In_channel collects all of the pervasive functions that work on in_channels.
* It adds some new functions (like
* It names things using the fact that there is no worry about toplevel name
conflicts (since we are in a module).
* It uses labelled arguments.
* It returns an option rather than raising End_of_file.
Note that an
in_channel is a custom block with a finalizer, and so is allocated
directly to the major heap. Creating a lot of in_channels can result in many major
collections and poor performance.
Channels are opened in binary mode iff
binary is true. This only has an effect on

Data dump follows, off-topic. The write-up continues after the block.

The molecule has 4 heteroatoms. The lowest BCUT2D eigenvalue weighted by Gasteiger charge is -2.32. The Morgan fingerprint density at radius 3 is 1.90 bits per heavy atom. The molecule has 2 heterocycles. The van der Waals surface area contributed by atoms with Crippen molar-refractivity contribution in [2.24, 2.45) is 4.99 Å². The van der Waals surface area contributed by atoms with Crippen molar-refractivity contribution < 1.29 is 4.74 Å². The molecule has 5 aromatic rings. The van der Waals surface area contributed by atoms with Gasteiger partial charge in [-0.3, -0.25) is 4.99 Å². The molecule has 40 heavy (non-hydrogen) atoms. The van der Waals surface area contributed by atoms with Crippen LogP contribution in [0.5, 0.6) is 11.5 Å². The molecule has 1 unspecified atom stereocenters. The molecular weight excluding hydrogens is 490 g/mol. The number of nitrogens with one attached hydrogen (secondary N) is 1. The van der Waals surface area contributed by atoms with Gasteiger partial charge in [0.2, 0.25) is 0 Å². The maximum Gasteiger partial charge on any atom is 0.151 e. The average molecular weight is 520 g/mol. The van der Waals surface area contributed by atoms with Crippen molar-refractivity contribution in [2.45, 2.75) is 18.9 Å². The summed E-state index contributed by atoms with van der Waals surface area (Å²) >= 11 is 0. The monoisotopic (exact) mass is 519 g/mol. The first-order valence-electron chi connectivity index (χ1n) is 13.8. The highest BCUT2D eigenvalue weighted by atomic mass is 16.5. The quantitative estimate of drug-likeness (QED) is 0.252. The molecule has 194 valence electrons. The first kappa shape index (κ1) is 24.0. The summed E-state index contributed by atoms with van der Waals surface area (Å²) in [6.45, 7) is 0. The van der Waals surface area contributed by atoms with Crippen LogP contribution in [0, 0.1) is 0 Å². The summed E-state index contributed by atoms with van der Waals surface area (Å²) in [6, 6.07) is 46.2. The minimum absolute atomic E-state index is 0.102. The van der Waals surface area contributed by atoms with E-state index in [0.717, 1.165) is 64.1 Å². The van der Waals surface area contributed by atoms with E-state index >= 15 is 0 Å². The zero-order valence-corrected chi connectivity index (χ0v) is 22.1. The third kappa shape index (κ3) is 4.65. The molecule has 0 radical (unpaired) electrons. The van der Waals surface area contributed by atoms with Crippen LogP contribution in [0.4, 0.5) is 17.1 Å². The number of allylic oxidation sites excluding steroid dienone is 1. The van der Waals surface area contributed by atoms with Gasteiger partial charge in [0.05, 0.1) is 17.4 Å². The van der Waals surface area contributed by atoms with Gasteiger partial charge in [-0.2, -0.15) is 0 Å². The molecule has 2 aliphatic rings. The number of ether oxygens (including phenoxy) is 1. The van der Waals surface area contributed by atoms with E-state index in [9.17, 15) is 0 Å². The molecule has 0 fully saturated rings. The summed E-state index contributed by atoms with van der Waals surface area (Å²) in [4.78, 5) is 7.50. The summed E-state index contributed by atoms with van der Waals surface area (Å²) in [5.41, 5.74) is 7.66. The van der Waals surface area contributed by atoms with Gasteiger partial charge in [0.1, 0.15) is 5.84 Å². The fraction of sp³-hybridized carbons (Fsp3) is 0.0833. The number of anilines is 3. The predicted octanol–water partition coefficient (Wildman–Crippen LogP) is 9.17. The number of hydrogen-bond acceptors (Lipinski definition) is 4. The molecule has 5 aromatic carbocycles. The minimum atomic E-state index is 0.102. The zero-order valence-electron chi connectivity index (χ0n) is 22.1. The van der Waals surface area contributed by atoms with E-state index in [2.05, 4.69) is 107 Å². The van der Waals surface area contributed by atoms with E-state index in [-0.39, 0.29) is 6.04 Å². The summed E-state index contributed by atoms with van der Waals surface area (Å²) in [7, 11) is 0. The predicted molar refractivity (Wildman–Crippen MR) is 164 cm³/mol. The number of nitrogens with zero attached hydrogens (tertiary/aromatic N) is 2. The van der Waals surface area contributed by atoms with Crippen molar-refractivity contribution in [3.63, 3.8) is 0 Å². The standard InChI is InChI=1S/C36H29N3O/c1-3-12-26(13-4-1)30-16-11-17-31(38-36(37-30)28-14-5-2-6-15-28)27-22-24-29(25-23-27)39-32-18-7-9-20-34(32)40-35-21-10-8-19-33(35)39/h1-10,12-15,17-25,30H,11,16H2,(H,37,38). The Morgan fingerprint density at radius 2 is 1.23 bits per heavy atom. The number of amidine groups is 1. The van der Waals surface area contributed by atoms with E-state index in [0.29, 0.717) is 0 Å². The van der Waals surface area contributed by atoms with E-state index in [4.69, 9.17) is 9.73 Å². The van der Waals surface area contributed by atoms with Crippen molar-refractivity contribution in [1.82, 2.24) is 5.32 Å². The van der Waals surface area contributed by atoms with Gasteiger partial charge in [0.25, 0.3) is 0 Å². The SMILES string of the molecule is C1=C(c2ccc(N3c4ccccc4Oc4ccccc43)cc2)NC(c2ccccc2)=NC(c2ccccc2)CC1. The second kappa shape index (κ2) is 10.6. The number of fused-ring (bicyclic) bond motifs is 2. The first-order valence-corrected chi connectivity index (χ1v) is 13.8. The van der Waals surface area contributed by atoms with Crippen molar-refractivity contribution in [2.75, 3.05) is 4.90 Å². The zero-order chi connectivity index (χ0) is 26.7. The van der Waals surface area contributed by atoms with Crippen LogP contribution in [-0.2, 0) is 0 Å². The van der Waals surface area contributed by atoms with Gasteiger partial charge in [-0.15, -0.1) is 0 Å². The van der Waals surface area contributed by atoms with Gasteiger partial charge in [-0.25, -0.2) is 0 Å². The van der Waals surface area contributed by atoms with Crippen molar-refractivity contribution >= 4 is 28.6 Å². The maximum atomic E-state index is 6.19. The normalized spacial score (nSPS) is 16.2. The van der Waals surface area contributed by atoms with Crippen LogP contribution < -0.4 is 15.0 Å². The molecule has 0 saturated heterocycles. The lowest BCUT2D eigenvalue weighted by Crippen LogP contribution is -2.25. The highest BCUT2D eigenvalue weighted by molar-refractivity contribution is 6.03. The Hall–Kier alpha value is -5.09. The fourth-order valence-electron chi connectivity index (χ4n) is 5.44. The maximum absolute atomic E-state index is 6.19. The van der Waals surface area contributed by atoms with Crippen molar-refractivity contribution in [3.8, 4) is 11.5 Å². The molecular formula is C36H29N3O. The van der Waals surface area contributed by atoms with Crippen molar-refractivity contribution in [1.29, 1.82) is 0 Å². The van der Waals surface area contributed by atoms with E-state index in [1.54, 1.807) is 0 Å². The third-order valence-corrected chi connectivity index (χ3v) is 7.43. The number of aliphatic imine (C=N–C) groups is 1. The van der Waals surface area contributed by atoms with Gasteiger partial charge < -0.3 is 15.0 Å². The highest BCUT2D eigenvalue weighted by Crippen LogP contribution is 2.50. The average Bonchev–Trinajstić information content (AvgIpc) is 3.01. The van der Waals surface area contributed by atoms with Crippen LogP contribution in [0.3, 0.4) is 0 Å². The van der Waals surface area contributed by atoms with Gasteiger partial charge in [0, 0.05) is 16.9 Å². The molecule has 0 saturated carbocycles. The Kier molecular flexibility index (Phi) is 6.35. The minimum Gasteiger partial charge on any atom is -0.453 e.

with_file ~f fname executes
~f on the open channel from
fname, and closes it afterwards.
close t closes t, and may raise an exception.
input_line ?fix_win_eol t reads a line from
t and returns it, without
the newline ("
") character at the end, and, if
fix_win_eol the trailing
" is dropped.
fold_lines ?fix_win_eol t ~init ~f folds over the lines read from
input_line. Lines are provided to
f in the order they are
found in the file.
Completely reads an input channel and returns the results as a list of strings. Each line in one string.
iter_lines ?fix_win_eol t ~f applies
f to each line read from
Pervasives.set_binary_mode_in, only applicable for Windows or Cygwin, no-op
read_lines filename Opens filename, reads all lines, and closes the file.